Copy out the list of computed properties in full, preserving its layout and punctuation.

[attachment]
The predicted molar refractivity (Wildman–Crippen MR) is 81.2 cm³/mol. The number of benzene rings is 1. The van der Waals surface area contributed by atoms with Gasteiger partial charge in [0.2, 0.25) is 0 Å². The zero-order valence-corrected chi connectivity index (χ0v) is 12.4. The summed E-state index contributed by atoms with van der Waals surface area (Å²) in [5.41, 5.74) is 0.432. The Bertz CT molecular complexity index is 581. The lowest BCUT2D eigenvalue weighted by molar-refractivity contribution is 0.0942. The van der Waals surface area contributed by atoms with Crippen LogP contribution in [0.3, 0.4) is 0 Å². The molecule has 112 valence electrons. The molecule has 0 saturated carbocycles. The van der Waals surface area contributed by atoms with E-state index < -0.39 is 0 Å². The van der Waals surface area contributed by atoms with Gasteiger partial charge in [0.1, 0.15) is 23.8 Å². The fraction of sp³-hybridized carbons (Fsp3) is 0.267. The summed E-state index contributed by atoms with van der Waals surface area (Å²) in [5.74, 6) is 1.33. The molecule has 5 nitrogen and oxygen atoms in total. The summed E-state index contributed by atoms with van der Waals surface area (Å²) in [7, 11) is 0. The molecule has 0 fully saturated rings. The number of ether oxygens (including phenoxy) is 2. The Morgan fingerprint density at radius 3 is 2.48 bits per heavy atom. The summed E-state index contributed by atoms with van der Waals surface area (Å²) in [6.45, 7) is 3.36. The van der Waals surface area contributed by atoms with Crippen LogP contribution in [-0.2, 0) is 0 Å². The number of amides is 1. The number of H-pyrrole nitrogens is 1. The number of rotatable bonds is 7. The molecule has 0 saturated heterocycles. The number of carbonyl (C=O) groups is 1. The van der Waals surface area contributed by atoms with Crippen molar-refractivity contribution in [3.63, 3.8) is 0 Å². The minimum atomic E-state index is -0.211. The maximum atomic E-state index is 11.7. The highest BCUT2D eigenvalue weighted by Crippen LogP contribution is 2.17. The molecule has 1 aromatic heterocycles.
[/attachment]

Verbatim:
The predicted molar refractivity (Wildman–Crippen MR) is 81.2 cm³/mol. The number of benzene rings is 1. The van der Waals surface area contributed by atoms with Gasteiger partial charge in [0.2, 0.25) is 0 Å². The zero-order valence-corrected chi connectivity index (χ0v) is 12.4. The summed E-state index contributed by atoms with van der Waals surface area (Å²) in [5.41, 5.74) is 0.432. The Bertz CT molecular complexity index is 581. The lowest BCUT2D eigenvalue weighted by molar-refractivity contribution is 0.0942. The van der Waals surface area contributed by atoms with Crippen LogP contribution in [0.3, 0.4) is 0 Å². The molecule has 112 valence electrons. The molecule has 0 saturated carbocycles. The van der Waals surface area contributed by atoms with E-state index < -0.39 is 0 Å². The van der Waals surface area contributed by atoms with Gasteiger partial charge in [0.1, 0.15) is 23.8 Å². The fraction of sp³-hybridized carbons (Fsp3) is 0.267. The summed E-state index contributed by atoms with van der Waals surface area (Å²) in [5.74, 6) is 1.33. The molecule has 5 nitrogen and oxygen atoms in total. The summed E-state index contributed by atoms with van der Waals surface area (Å²) in [7, 11) is 0. The molecule has 0 fully saturated rings. The number of ether oxygens (including phenoxy) is 2. The Morgan fingerprint density at radius 3 is 2.48 bits per heavy atom. The summed E-state index contributed by atoms with van der Waals surface area (Å²) in [6.45, 7) is 3.36. The van der Waals surface area contributed by atoms with Crippen LogP contribution in [-0.2, 0) is 0 Å². The number of amides is 1. The number of H-pyrrole nitrogens is 1. The number of rotatable bonds is 7. The molecule has 0 saturated heterocycles. The number of carbonyl (C=O) groups is 1. The van der Waals surface area contributed by atoms with Crippen molar-refractivity contribution in [3.63, 3.8) is 0 Å². The minimum atomic E-state index is -0.211. The maximum atomic E-state index is 11.7. The highest BCUT2D eigenvalue weighted by Crippen LogP contribution is 2.17. The molecule has 1 aromatic heterocycles.